The Effect Income-Related Policies Have on Population Health

Studies have shown that income is tied to most matters of health, including life expectancy, prevalence of diseases, and health behaviors. The Urban Institute and the Center on Society and Health have analyzed emerging evidence and prospects of income-related policies that work to improve population health.

Studies have shown that income is tied to most matters of health, including life expectancy, prevalence of diseases, and health behaviors. The Urban Institute and the Center on Society and Health have analyzed emerging evidence and prospects of income-related policies that work to improve population health.

While the impact of income on health is true across the globe, in the United States, public and private policies play a major role in shaping the so-called income-health gradient, according to the researchers.

“Our society’s debates and decisions about the best way to grow the economy, reduce unemployment, and promote high-quality jobs also have direct implications for health,” the authors wrote.

Poor health is not just costly to individuals and families, but to the nation as a whole. As a result, any financial savings associated with population health improvements could be substantial, according to the report.

Overall there are 3 broad policies that impact population health: investments in early childhood, income support or in-kind benefits, and improvements to living conditions of entire neighborhoods or communities.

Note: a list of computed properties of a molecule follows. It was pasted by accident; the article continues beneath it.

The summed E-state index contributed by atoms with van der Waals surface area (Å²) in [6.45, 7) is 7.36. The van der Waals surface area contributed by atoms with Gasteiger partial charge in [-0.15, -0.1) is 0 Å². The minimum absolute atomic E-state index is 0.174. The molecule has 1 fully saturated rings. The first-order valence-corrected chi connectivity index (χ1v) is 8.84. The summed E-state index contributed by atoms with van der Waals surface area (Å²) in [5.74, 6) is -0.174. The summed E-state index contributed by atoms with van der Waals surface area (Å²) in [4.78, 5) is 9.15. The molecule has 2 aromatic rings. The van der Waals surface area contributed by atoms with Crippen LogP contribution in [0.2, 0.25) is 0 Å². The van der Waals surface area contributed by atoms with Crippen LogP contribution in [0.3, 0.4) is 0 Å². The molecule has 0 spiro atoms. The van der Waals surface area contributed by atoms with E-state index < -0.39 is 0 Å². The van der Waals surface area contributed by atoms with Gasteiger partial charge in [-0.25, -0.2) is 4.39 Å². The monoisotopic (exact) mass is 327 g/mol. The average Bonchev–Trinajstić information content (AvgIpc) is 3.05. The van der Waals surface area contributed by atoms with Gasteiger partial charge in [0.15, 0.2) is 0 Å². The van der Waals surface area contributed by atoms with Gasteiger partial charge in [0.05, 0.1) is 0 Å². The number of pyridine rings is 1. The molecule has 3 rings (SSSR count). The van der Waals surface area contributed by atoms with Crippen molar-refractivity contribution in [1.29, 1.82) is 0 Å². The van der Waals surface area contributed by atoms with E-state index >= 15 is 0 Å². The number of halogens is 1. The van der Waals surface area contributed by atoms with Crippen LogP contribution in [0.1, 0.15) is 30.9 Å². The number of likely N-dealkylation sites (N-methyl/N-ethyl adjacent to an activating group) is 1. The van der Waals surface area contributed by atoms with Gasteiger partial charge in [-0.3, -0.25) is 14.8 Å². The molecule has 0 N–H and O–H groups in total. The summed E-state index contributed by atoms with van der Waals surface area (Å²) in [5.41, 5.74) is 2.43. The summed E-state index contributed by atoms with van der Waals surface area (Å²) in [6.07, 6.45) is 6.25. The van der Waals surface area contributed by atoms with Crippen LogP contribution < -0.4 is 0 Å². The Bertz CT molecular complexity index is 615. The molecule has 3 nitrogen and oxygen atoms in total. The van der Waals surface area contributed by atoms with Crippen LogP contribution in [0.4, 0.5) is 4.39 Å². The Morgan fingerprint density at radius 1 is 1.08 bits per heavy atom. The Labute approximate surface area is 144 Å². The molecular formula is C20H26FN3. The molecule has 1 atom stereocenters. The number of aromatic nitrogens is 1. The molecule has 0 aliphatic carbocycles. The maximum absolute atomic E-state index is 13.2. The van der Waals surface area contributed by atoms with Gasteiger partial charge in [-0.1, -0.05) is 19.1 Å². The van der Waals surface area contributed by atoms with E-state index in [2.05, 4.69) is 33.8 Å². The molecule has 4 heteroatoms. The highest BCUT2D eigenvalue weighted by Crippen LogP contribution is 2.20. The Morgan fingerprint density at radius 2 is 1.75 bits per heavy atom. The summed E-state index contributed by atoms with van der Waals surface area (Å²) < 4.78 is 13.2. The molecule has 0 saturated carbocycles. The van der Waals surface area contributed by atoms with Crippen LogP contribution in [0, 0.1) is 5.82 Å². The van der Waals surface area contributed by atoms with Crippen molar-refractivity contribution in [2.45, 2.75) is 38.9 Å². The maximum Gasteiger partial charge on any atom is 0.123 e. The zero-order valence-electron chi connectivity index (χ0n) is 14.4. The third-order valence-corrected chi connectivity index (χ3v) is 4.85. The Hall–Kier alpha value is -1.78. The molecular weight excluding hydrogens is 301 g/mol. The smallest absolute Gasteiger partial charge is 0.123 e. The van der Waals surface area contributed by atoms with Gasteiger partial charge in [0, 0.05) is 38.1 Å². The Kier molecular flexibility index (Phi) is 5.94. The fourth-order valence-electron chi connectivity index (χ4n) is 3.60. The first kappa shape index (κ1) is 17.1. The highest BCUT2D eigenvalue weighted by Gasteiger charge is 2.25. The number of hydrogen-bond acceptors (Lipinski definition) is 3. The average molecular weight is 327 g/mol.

Early childhood education, typically targeted at low-income children, seem to be the most promising. Research into the Head Start program has shown that children who participate in this program grow up to be more likely to finish high school and enroll in college compared with their siblings who did not participate.

The researchers also analyzed evidence from the Earned Income Tax Credit, the Supplemental Nutrition Assistance Program, and Supplemental Security Income, which all provide financial assistance to low-income families, and found health benefits for infants and children, and lower disability rates for adults.

“Given the political controversies surrounding many government-financed income support programs, especially in an era of tight fiscal restraints created by debt and deficit concerns, it is useful to consider the evidence about the health effects of income support policies and programs, as well as programs that provide in-kind benefits that free up income within family budgets,” the authors wrote.

Finally, community and economic development policies provide community investments that not only lead to economic revitalization and the creation of jobs, but also promote better health through safe parks and playgrounds, groceries and farmers markets that sell fresh and healthy foods, and high-quality programs for children and youth.

“Programs and policies that improve the income and the income-generating potential of individuals, families, and entire communities are powerful tools for improving health, narrowing health inequalities, and containing spiraling health care costs,” the authors concluded.